“The current scope of the [UK proposal]…is limited to illegal deforestation and therefore it is a concern that the regulation would not be able to halt all deforestation and land use change.”
“[We call on…] the United Kingdom to go beyond the objectives of respecting legality in production processes…[and integrate sustainability criteria]. Cameroon’s legislation, like that of all Central African forest countries, remains very weak on essential points…”
NGOs in Indonesia have emphasized that as of 2019, at least 3.58 million hectares of natural forest (almost 22 times the size of London) was allocated inside oil palm plantation concessions.
The human impact of failing to safeguard forests, as well as indigenous peoples’ land rights, has also been stressed by Sônia Guajajara, Executive Coordinator of the Network of the Indigenous Peoples of Brazil (Articulação dos Povos Indígenas do Brasil – APIB):
“Agribusiness is a widespread driver of deforestation in the Amazon and is causing threats and violence against indigenous communities who are protecting our land, our forests and the global climate. We are being silenced, jailed, attacked and even killed.”
Scientists in Brazil have also weighed in on the need for the UK legislation to cover all deforestation, noting:
“Currently in Brazil, approximately 88 million hectares, the same as nearly 4 times the size of the UK, could be cleared legally on private properties under the Brazilian forest law.”
This highlights how limiting the UK measures to only ‘illegal’ deforestation falls short. Just as the UK doesn’t permit its businesses to be linked to bribery or wildlife trafficking – irrespective of what local laws allow – it should take a strong stand against all forms of forest destruction.
A no-deforestation approach is better for business
Ensuring the UK legislation covers all deforestation will be easier for businesses to implement – as it is far simpler and more streamlined to simply examine if any deforestation has occurred.
While global satellite tools and databases that track deforestation are readily available, no such global tools exist to identify if deforestation is likely to contravene local laws.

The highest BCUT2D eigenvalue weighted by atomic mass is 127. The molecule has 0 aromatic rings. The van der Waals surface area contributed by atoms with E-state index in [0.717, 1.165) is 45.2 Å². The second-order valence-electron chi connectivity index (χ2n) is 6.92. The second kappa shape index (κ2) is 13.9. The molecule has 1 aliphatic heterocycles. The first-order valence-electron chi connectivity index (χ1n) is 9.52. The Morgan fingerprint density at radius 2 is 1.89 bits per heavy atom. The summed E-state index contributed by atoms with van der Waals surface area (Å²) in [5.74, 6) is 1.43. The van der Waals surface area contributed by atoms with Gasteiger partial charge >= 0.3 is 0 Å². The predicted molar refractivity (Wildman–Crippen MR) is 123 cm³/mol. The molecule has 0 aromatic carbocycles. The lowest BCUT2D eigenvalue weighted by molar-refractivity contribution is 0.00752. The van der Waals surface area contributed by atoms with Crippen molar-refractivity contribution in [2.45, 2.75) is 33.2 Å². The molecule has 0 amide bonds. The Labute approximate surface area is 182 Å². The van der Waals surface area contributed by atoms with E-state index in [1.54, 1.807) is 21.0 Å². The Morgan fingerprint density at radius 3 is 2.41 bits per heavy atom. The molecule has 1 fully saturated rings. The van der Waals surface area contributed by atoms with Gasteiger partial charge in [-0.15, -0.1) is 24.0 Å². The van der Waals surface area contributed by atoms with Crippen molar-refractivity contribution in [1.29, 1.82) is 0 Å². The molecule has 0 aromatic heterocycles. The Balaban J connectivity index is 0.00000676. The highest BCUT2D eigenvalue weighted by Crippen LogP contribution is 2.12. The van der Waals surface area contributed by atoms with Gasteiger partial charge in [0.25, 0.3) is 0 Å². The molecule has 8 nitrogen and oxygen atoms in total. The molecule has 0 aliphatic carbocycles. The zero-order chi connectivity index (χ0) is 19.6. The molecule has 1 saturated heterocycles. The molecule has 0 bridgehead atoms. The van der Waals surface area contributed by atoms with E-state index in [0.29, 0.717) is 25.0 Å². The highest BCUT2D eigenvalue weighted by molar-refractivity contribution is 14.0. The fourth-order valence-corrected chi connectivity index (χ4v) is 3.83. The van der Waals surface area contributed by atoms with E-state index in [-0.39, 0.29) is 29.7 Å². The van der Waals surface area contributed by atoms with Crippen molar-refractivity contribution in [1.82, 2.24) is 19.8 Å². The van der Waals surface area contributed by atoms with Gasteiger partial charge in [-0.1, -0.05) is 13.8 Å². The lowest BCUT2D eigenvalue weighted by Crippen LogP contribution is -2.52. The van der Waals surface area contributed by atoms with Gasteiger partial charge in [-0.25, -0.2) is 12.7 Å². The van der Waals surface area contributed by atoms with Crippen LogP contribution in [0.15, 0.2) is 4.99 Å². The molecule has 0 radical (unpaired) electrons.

Major UK businesses have themselves recognised the need for the law to cover all deforestation. Last year over 20 UK businesses, including Aldi, Sainsburys, Tesco and McDonalds, took the extraordinary step of publicly writing to the Secretary of State for Environment, Food and Rural Affairs and asking for government to adopt a more rigorous standard.
This reflects that companies are painfully aware that their consumers, and the UK public at large, want the certainty of knowing that everyday items they buy are not fuelling deforestation. While new UK measures will certainly help, if they fail to address one third of deforestation, they will not safeguard companies from future consumer concern and criticism.
At the end of the day, if the UK wants to make its supply chains deforestation-free, the easiest, clearest path is to simply state this in its new deforestation rules.
The coming months present a great opportunity for parliament to show that, whatever your politics, there are compelling reasons to bring the proposed legislation in line with the UK’s ambition to tackle global deforestation and what the climate and biodiversity crisis demands. This would ensure the UK’s approach is truly ‘world leading’, as the government has promised.
Note: An amendment (264a) has been tabled in the House of Lords that, if adopted, could close this loophole.
Listing image credit: Lalo de Almeida/Panos/Global Witness